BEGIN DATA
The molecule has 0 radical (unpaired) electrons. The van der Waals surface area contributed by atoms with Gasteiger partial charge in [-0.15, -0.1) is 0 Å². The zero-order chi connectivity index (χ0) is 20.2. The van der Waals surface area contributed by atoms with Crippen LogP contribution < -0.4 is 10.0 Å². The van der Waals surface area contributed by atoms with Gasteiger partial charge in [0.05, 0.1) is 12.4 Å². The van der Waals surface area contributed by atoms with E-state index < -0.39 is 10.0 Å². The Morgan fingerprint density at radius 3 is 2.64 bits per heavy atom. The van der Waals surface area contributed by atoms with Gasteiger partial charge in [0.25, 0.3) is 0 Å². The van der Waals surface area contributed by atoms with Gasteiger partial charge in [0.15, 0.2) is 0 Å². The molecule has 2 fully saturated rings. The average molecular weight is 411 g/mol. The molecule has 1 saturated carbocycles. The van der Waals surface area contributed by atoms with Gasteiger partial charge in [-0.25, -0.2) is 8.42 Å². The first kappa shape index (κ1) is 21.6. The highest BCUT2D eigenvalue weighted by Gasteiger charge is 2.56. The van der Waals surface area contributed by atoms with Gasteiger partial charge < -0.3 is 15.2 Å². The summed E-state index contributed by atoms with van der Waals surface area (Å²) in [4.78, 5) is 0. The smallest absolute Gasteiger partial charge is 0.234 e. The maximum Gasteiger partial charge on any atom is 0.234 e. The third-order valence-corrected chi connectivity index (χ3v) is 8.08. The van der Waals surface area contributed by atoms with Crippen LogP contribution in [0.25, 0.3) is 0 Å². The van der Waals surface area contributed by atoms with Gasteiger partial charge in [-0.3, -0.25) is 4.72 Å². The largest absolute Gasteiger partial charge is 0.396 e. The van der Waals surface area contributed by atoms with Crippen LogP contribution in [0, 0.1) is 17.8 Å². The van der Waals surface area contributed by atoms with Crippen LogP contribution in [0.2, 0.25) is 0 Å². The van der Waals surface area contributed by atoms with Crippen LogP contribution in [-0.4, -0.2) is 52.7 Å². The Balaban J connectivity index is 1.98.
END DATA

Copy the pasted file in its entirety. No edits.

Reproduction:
The molecule has 0 radical (unpaired) electrons. The van der Waals surface area contributed by atoms with Gasteiger partial charge in [-0.15, -0.1) is 0 Å². The zero-order chi connectivity index (χ0) is 20.2. The van der Waals surface area contributed by atoms with Crippen LogP contribution < -0.4 is 10.0 Å². The van der Waals surface area contributed by atoms with Gasteiger partial charge in [0.05, 0.1) is 12.4 Å². The van der Waals surface area contributed by atoms with E-state index < -0.39 is 10.0 Å². The Morgan fingerprint density at radius 3 is 2.64 bits per heavy atom. The van der Waals surface area contributed by atoms with Gasteiger partial charge in [0.25, 0.3) is 0 Å². The van der Waals surface area contributed by atoms with Gasteiger partial charge in [0.15, 0.2) is 0 Å². The molecule has 2 fully saturated rings. The average molecular weight is 411 g/mol. The molecule has 1 saturated carbocycles. The van der Waals surface area contributed by atoms with Gasteiger partial charge in [-0.25, -0.2) is 8.42 Å². The first kappa shape index (κ1) is 21.6. The highest BCUT2D eigenvalue weighted by Gasteiger charge is 2.56. The van der Waals surface area contributed by atoms with Gasteiger partial charge < -0.3 is 15.2 Å². The summed E-state index contributed by atoms with van der Waals surface area (Å²) in [4.78, 5) is 0. The smallest absolute Gasteiger partial charge is 0.234 e. The maximum Gasteiger partial charge on any atom is 0.234 e. The third-order valence-corrected chi connectivity index (χ3v) is 8.08. The van der Waals surface area contributed by atoms with Crippen LogP contribution in [0.25, 0.3) is 0 Å². The van der Waals surface area contributed by atoms with Gasteiger partial charge in [-0.3, -0.25) is 4.72 Å². The largest absolute Gasteiger partial charge is 0.396 e. The van der Waals surface area contributed by atoms with Crippen LogP contribution in [0, 0.1) is 17.8 Å². The van der Waals surface area contributed by atoms with Crippen LogP contribution in [0.2, 0.25) is 0 Å². The van der Waals surface area contributed by atoms with Crippen LogP contribution in [-0.4, -0.2) is 52.7 Å². The Balaban J connectivity index is 1.98.